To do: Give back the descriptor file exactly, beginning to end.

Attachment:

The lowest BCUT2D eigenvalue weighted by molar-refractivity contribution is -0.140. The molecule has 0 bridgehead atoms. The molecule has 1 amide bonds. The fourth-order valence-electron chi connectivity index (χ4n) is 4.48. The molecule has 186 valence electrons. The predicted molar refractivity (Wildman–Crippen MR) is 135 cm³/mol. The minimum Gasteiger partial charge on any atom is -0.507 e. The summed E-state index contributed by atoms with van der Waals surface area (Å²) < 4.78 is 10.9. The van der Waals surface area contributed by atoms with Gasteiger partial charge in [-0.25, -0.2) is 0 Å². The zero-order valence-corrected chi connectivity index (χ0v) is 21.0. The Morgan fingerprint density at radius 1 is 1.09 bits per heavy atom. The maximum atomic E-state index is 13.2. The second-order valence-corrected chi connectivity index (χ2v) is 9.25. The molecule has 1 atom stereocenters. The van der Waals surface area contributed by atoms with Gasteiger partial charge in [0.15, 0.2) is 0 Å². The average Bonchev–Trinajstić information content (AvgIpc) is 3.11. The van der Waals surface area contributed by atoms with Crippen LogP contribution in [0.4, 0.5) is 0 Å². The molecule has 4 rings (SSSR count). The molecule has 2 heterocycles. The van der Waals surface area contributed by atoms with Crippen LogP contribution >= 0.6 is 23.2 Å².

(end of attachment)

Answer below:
The lowest BCUT2D eigenvalue weighted by molar-refractivity contribution is -0.140. The molecule has 0 bridgehead atoms. The molecule has 1 amide bonds. The fourth-order valence-electron chi connectivity index (χ4n) is 4.48. The molecule has 186 valence electrons. The predicted molar refractivity (Wildman–Crippen MR) is 135 cm³/mol. The minimum Gasteiger partial charge on any atom is -0.507 e. The summed E-state index contributed by atoms with van der Waals surface area (Å²) < 4.78 is 10.9. The van der Waals surface area contributed by atoms with Gasteiger partial charge in [-0.25, -0.2) is 0 Å². The zero-order valence-corrected chi connectivity index (χ0v) is 21.0. The Morgan fingerprint density at radius 1 is 1.09 bits per heavy atom. The maximum atomic E-state index is 13.2. The second-order valence-corrected chi connectivity index (χ2v) is 9.25. The molecule has 1 atom stereocenters. The van der Waals surface area contributed by atoms with Gasteiger partial charge in [0.15, 0.2) is 0 Å². The average Bonchev–Trinajstić information content (AvgIpc) is 3.11. The van der Waals surface area contributed by atoms with Crippen LogP contribution in [0.4, 0.5) is 0 Å². The molecule has 4 rings (SSSR count). The molecule has 2 heterocycles. The van der Waals surface area contributed by atoms with Crippen LogP contribution >= 0.6 is 23.2 Å².